This little catfish is one of the best algae eaters for freshwater aquariums. It will also consume detritus (dead plant or animal matter). It is a scavenger that does best in pairs.

The twig catfish can be kept as a lone specimen in an established aquarium with plenty of algae to graze on. But in new tanks, it can easily starve.

They will nibble on the dead skin of other fish and eat leftover food in the tank, which helps keep your water clean and clear. They are best suited for a peaceful community aquarium with plenty of hiding places among plants or rocks.

This fish is more sensitive to water conditions than the other algae-eating fish on this list. So try to keep the temperature between 73 and 79 degrees and the pH level at 6.5 to 7.5.

Rosy Barb

Rosy Barb

The rosy barb is a classic freshwater fish that has been in the hobby for generations. Its bright pink color and peaceful demeanor make it an excellent choice for beginners or community tanks.

In addition to its beauty, the rosy barb is one of the best algae eaters for freshwater aquariums. It will consume all types of algae (hair, staghorn, and thread) that commonly grow in tanks.

Not only does this fish help keep your tank clean and clear, but it is also a peaceful community member that works well with other non-aggressive species like guppies or tetras. In fact, the best environment for rosy barbs is a planted community aquarium full of lush greenery.

This fish grows to be about 03 inches long and does best in a temperature range of 68-79 degrees Fahrenheit. It is tolerant of a wide pH range (from acidic to alkaline) and requires moderate water hardness.

The rosy barb is a hardy fish that can tolerate poor water conditions. But it will thrive best in high-quality water with regular partial water changes.

If you need a community tank algae-eater that is easy to keep and provides plenty of brightness, this fish may be the best one for you! They do best in a group of 6 or more like schooling fish.

Frequently Asked Questions (FAQ’s)

What Are The Best algae eaters for 10-gallon tank?

You can’t keep larger algae eaters in your 10-gallon aquarium. Instead, you should go for Otocinclus catfish, Amano shrimp, Nerite snails, and Red Cherry Shrimp for best algae eaters. Unfortunately, A 10-gallon aquarium is too small for larger algae eaters like Siamese Algae Eaters.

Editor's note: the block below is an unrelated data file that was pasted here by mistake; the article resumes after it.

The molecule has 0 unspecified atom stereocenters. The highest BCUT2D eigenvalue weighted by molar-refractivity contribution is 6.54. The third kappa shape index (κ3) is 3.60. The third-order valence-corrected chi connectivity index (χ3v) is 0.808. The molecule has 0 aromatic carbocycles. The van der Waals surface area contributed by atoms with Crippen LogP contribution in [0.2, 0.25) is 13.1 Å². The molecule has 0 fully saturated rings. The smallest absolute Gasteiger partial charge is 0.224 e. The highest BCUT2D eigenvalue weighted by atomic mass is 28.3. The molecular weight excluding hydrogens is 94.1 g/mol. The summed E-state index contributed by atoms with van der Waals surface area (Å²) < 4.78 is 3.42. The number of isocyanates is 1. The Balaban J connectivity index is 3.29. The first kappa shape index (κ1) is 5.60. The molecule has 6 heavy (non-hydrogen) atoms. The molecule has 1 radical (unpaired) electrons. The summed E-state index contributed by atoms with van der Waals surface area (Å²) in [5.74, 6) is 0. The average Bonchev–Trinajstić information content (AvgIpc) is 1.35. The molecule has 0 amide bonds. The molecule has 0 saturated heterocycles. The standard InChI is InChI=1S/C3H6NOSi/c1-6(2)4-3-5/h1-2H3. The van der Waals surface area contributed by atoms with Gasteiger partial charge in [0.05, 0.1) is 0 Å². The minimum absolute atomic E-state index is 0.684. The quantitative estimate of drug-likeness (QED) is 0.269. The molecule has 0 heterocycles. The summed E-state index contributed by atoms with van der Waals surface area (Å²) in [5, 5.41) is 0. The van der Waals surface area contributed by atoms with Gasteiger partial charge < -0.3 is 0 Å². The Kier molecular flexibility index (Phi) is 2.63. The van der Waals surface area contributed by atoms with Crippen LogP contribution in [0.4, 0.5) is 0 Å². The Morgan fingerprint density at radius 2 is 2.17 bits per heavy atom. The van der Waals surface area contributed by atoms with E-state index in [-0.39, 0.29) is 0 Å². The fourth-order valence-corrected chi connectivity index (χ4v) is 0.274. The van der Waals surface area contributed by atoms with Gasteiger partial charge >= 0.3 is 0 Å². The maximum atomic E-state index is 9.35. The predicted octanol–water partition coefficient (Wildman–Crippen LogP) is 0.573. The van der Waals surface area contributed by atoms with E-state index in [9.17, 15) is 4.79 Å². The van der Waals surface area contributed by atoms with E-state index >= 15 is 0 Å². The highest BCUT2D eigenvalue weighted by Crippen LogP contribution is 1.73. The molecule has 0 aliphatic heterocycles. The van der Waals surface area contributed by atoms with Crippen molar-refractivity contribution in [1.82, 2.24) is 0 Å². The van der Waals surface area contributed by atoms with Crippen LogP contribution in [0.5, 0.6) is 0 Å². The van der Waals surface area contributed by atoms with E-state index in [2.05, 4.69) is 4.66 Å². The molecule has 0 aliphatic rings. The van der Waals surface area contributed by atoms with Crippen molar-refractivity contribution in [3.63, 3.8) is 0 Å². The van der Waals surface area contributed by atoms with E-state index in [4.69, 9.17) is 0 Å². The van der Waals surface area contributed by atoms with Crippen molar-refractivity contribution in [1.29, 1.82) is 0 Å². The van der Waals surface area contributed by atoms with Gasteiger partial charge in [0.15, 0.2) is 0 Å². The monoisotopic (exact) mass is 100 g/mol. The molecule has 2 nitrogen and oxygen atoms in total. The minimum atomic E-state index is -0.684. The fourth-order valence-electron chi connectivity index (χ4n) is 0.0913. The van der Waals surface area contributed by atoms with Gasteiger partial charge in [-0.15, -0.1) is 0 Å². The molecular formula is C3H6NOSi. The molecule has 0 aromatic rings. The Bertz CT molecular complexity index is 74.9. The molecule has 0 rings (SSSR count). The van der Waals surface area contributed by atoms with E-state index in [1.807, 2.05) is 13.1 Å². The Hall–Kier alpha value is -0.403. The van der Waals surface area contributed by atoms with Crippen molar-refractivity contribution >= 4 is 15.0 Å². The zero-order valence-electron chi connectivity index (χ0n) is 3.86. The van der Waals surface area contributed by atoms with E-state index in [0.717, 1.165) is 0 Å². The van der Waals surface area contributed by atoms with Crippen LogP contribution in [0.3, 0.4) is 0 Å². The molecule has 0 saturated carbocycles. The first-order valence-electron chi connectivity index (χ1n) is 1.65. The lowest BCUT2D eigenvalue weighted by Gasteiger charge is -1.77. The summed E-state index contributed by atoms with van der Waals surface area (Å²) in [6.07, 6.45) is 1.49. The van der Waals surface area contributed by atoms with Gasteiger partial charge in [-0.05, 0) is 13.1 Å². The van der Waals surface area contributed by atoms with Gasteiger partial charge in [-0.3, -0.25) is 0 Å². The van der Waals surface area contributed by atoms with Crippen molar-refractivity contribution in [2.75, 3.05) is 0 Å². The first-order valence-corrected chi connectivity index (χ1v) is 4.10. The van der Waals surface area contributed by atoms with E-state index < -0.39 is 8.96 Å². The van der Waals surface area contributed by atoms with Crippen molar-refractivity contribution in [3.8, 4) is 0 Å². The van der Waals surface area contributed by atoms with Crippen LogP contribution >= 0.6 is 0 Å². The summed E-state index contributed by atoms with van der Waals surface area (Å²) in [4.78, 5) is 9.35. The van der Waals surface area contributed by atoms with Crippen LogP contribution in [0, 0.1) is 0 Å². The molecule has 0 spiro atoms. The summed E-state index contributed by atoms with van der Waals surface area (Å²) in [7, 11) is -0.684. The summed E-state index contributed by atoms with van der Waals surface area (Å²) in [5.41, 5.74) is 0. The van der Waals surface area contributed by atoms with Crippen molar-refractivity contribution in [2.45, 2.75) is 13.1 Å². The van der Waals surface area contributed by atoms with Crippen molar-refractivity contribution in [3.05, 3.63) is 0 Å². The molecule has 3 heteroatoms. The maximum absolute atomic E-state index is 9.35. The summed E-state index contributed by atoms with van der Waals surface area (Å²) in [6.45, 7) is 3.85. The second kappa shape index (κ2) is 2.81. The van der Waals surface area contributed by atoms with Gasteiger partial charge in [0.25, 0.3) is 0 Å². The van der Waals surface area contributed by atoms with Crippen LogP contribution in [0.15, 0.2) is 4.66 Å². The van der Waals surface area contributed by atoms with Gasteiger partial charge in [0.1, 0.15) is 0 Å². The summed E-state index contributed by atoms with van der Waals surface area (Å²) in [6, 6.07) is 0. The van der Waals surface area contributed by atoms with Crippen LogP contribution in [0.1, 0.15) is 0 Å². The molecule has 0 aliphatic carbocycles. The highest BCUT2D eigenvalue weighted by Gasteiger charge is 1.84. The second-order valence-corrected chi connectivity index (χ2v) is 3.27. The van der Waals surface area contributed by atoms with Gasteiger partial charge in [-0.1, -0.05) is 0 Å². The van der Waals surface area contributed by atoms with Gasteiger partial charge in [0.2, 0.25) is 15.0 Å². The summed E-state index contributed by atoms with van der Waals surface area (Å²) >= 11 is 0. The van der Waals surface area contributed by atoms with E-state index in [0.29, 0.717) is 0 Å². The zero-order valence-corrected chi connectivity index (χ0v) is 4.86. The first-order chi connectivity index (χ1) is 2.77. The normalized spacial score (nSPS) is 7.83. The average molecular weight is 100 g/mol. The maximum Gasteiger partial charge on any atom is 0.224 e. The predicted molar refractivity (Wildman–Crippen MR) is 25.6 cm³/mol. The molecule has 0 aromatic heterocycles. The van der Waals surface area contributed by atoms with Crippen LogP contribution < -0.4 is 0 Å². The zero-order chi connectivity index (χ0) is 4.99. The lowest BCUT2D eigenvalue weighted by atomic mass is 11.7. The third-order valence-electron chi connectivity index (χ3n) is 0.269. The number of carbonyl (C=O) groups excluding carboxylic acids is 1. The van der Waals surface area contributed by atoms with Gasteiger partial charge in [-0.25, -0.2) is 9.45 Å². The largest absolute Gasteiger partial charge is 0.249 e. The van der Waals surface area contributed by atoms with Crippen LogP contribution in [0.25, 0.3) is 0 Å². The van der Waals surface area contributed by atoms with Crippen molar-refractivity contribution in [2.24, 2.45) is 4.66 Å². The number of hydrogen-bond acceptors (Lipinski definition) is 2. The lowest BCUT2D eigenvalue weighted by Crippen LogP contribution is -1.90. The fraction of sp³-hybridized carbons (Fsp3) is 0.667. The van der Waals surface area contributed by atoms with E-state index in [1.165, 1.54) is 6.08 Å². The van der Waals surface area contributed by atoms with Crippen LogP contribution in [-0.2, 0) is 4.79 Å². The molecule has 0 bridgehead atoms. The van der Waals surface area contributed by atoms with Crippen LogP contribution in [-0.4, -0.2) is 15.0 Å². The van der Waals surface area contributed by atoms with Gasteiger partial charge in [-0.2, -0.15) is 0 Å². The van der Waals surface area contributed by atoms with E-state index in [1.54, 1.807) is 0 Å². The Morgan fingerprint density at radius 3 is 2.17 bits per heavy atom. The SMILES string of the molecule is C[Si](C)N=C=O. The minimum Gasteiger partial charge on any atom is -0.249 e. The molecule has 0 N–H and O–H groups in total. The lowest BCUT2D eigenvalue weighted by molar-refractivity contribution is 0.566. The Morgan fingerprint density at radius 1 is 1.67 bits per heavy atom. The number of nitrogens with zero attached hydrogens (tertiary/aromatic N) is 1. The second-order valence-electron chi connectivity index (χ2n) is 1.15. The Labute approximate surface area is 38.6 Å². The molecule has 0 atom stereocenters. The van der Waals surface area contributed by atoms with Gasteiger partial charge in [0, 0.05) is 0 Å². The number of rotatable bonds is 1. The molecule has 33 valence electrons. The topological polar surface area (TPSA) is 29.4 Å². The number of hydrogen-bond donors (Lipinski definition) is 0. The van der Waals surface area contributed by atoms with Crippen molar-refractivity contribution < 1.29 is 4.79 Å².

What Are the Best algae eaters for planted tank?

Some algae eaters also have the tendency to eat plants. Therefore, all are not suitable for your planted tank. According to the characteristics, the best algae eaters for planted tanks are Siamese Algae Eaters, Molly Fish, Amano Shrimp, Cherry Shrimp, Nerite Snail, Bristlenose Pleco, Malaysian trumpet snail & Japanese Trapdoor Snails, etc.

Which Are the Best Hair Algae Eaters?

There are a few algae eaters that are known for eating hair algae. These include Florida Flag Fishes, Siamese Algae Eaters, Amano shrimp, Rosy barbs, and Nerite snails. Livebearers, such as mollies, can also help clear hair algae. You can deploy a few of them in your aquarium to remove stubborn hair algae.

Best algae eaters saltwater

Some algae eaters can only be found in saltwater. So, if you have a saltwater tank, you should get some of those best algae eaters for saltwater tanks.

Wrapping Up

Algae eaters are a vital part of any freshwater aquarium. Not only do they help keep your tank clean and clear, but they can also be beautiful additions to your fish collection.

There are many different algae eaters to choose from, so it is important to select the one that best suits the needs of your aquarium.

In this article, I have highlighted 15 of the best algae eaters for freshwater aquariums. In addition, I have discussed the different types of algae they consume and their ideal living conditions.

So, whether you are a beginner or an experienced fish keeper, there is sure to be an algae eater that is perfect for your tank!

Sujit Modak